Cat Coat color – C locus (Color/Burmese, Siamese, Albino)
The C locus contains the c gene or its mutatations. In many animal species it is called albino. Others refer to it at the chinchilla gene or the concentration gene. The coat color loci influence the development, maturation, and migration of melanocytes as well as the synthesis of melanin and the formation, transport, and transfer of melanosomes. A change in number of mature melanocytes located in the hair follicles or a change in the composition of their pigment-loaded melanosomes will affect the color of the growing hair shaft.
The Siamese cat has a highly recognized coat colour phenotype that expresses pigment at the extremities of the body, such as the ears, tail and paws. This temperature-sensitive colouration causes a mask on the face and the phenotype is commonly referred to as pointed. Burmese is an allelic variant that is less temperature-sensitive, producing more pigment throughout the torso than Siamese. Albinism is a congenital disorder that is characterized by lack of pigment in hair, skin and eyes. Recently, the causative mutations for the siamese and burmese temperature sensitive alleles, and complete albinism have been identified in tyrosinase (TYR). Allelic series at the colour C locus is: C (full colour) > cb (burmese) ≥ cs (siamese) > c (complete albino).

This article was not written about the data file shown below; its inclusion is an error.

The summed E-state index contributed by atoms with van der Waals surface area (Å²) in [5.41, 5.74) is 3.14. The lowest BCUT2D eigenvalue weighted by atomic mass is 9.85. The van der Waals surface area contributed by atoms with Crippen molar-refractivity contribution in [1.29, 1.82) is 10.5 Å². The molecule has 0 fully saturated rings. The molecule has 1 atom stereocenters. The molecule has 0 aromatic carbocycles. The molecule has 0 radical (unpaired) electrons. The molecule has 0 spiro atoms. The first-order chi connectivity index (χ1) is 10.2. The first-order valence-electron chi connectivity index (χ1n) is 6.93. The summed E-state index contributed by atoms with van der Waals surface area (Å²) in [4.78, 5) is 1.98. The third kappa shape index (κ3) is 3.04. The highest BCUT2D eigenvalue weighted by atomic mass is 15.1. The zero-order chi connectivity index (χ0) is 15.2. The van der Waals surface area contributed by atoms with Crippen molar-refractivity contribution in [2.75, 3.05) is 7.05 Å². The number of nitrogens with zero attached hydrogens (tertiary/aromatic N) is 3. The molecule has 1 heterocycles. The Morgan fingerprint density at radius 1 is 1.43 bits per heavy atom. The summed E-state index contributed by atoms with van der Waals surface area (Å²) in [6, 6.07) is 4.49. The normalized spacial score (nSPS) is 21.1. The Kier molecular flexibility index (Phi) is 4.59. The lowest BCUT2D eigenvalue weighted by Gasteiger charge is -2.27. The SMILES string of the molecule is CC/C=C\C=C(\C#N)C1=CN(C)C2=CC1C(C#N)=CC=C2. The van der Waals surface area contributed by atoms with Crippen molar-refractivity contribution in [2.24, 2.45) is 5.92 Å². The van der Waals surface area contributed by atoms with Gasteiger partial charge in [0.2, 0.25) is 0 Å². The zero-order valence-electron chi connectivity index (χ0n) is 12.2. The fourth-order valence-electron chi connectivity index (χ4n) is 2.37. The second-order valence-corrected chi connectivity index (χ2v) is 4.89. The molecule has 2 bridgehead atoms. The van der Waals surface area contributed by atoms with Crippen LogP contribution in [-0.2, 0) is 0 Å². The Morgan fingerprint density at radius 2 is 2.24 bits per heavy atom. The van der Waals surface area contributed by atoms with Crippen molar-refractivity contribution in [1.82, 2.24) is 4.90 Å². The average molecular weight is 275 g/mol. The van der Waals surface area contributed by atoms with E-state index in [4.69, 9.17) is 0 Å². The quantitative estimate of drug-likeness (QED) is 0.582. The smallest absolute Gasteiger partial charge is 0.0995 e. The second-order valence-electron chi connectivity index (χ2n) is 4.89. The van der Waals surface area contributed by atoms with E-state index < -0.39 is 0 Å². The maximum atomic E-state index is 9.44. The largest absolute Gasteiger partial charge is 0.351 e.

Schmidt-Küntzel, A., Eizirik, E., O’Brien, S.J., and Menotti-Raymond, M. (2005). Tyrosinase and tyrosinase related protein 1 alleles specify domestic cat coat color phenotypes of the albino and brown loci. J. Hered. 96, 289–301.